Despite support for an Anatolian Indo-European origin, we think it unlikely that agriculture serves as the sole driver of language expansion on the continent. The five major Indo-European subfamilies—Celtic, Germanic, Italic, Balto-Slavic, and Indo-Iranian—all emerged as distinct lineages between 4000 and 6000 years ago (Fig. 2 and fig. S1), contemporaneous with a number of later cultural expansions evident in the archaeological record, including the Kurgan expansion (57). Our inferred tree also shows that within each subfamily, the languages we sampled began to diversify between 2000 and 4500 years ago, well after the agricultural expansion had run its course. Figure 2 plots the inferred geographic origin of languages sampled from each subfamily under the RRW model. The interpretation of these results is straightforward when all the main branches of a subfamily are represented in the sample. In cases where there are branches not represented, such as Continental Celtic, the inferred time depths and locations may not correspond to the origin of all known languages in a subfamily. Because we know that the Romance languages in our sample are descended from Latin, this group presents a useful test case of our methodology. Our model correctly assigns high posterior support to the most recent common ancestor of contemporary Romance languages around Rome (fig. S3). Using this approach, we may therefore be able to test between more recent origin hypotheses pertaining to individual subgroups. Moreover, by combining the time-depth and location estimates across all internal nodes, we can generate a picture of the expansion of all Indo-European languages across the landscape (fig. S4 and movie S1).

Language phylogenies provide insights into the cultural history of their speakers (13, 28, 29). Our analysis of ancient and contemporary Indo-European languages shows that these insights can be made even more powerful by explicitly incorporating spatial information. Linguistic phylogeography enables us to locate cultural histories in space and time and thus provides a rigorous analytic framework for the synthesis of archaeological, genetic, and cultural data.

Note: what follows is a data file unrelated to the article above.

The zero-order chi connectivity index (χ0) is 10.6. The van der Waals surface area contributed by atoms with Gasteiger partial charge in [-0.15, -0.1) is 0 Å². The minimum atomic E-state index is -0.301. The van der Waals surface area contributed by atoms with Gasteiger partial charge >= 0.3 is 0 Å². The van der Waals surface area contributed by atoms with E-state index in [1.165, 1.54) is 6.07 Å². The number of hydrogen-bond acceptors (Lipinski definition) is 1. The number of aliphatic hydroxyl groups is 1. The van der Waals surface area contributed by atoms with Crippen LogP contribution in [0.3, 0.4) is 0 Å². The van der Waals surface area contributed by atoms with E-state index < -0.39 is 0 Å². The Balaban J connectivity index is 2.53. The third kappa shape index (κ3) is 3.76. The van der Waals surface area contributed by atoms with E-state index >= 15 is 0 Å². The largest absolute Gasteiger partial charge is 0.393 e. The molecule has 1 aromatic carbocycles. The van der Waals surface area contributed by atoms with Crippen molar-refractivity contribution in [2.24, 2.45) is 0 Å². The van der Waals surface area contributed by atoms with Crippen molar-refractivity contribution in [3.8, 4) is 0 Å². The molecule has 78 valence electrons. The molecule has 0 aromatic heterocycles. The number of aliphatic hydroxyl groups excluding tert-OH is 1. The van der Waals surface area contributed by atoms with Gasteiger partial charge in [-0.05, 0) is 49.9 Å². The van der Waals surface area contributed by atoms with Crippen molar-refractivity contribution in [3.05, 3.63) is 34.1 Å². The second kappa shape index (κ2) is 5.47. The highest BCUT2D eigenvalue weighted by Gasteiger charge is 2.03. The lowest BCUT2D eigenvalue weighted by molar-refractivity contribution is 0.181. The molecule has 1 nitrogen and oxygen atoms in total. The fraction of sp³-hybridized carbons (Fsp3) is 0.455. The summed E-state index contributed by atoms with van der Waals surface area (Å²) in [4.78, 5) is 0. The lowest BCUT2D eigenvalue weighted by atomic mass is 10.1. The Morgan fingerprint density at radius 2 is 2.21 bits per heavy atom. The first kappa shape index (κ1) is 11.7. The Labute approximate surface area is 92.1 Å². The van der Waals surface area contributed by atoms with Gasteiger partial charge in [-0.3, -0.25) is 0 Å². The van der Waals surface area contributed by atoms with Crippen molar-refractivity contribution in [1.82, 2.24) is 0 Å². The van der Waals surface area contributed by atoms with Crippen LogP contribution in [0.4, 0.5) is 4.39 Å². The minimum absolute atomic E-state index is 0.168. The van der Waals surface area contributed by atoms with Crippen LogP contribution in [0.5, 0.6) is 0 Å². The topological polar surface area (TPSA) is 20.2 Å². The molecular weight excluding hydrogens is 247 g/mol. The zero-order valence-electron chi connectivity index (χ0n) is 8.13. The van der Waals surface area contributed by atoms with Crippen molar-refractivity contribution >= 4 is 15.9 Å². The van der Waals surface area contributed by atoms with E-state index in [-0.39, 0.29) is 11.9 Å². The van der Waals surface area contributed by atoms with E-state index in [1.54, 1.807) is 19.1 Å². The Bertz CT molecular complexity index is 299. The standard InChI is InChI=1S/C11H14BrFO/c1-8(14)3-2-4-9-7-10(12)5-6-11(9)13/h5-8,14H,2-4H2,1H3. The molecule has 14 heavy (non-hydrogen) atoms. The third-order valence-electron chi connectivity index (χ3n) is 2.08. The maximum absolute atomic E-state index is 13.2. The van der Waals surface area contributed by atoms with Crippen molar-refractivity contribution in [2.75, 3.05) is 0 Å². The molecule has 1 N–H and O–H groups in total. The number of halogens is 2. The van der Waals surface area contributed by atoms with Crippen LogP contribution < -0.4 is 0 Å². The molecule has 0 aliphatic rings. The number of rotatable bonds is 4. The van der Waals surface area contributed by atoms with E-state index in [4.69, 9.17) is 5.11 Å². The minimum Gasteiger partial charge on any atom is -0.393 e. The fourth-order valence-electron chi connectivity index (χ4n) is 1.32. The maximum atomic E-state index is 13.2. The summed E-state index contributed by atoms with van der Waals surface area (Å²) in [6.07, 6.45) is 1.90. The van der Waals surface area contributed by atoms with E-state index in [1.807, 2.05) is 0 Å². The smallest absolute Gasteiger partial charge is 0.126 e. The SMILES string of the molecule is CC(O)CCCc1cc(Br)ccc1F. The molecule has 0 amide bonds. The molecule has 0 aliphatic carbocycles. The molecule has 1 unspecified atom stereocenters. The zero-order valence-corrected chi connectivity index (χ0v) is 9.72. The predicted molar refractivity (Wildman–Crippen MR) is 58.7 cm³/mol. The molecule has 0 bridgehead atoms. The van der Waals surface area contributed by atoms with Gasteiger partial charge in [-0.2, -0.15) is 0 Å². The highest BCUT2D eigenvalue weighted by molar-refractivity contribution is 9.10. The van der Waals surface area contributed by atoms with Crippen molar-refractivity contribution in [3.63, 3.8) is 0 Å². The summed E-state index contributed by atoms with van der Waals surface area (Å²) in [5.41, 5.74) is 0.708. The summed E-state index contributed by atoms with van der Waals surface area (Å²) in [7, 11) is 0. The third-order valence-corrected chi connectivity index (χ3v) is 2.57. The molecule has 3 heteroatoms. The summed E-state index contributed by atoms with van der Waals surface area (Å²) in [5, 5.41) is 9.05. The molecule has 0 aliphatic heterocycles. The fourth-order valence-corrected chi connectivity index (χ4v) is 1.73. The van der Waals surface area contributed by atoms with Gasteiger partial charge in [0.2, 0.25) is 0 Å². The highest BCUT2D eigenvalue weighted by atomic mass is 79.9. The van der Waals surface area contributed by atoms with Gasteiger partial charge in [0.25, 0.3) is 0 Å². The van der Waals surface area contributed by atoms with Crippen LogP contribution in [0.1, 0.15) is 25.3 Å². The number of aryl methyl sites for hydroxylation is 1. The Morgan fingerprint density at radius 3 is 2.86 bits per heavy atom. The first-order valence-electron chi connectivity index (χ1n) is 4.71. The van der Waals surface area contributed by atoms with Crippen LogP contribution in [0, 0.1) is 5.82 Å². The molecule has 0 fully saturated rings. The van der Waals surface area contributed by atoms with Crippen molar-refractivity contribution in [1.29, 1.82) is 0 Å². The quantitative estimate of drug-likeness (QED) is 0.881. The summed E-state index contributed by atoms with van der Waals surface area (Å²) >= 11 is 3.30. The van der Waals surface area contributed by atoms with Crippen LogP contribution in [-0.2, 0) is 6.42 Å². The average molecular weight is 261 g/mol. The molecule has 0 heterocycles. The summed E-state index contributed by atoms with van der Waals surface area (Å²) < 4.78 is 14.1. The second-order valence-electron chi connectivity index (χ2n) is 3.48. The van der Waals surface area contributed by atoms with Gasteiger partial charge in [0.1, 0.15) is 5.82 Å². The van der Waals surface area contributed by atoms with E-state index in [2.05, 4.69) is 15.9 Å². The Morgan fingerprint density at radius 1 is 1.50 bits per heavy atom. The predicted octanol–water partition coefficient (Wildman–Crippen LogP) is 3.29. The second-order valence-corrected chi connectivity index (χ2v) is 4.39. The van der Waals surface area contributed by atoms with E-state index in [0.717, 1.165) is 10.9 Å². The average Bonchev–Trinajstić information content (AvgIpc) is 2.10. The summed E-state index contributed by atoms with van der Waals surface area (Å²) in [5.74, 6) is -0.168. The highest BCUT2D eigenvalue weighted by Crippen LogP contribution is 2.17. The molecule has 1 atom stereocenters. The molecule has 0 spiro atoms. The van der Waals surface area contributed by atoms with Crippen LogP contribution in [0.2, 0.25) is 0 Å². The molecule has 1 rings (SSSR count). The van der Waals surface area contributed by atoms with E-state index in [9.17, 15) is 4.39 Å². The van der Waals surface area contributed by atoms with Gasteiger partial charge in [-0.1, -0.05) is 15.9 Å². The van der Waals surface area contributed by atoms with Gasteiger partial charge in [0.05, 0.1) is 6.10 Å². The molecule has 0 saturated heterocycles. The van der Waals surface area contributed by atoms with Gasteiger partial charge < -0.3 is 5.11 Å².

Supplementary Materials

Materials and Methods

Figs. S1 to S12

Tables S1 to S5

References (3162)

Movie S1

BEAST input file

NEXUS tree file

References and Notes

  1. See supplementary materials on Science Online.
  2. Acknowledgments: We thank the New Zealand Phylogenetics Meeting and the National Evolutionary Synthesis Center (NESCent) NSF grant EF-0423641, for fostering collaboration on this project. Supported by the Marsden Fund (R.B., R.D.G., S.J.G., and A.J.D.), Rutherford Discovery Fellowships (Q.D.A., A.J.D.), administered by the Royal Society of New Zealand, and by NIH grants R01 GM086887 and R01 HG006139 (M.A.S.). The research leading to these results has received funding from the European Union Seventh Framework Programme (FP7/2007-2013) under grant agreement 278433-PREDEMICS and European Research Council (ERC) grant agreement 260864.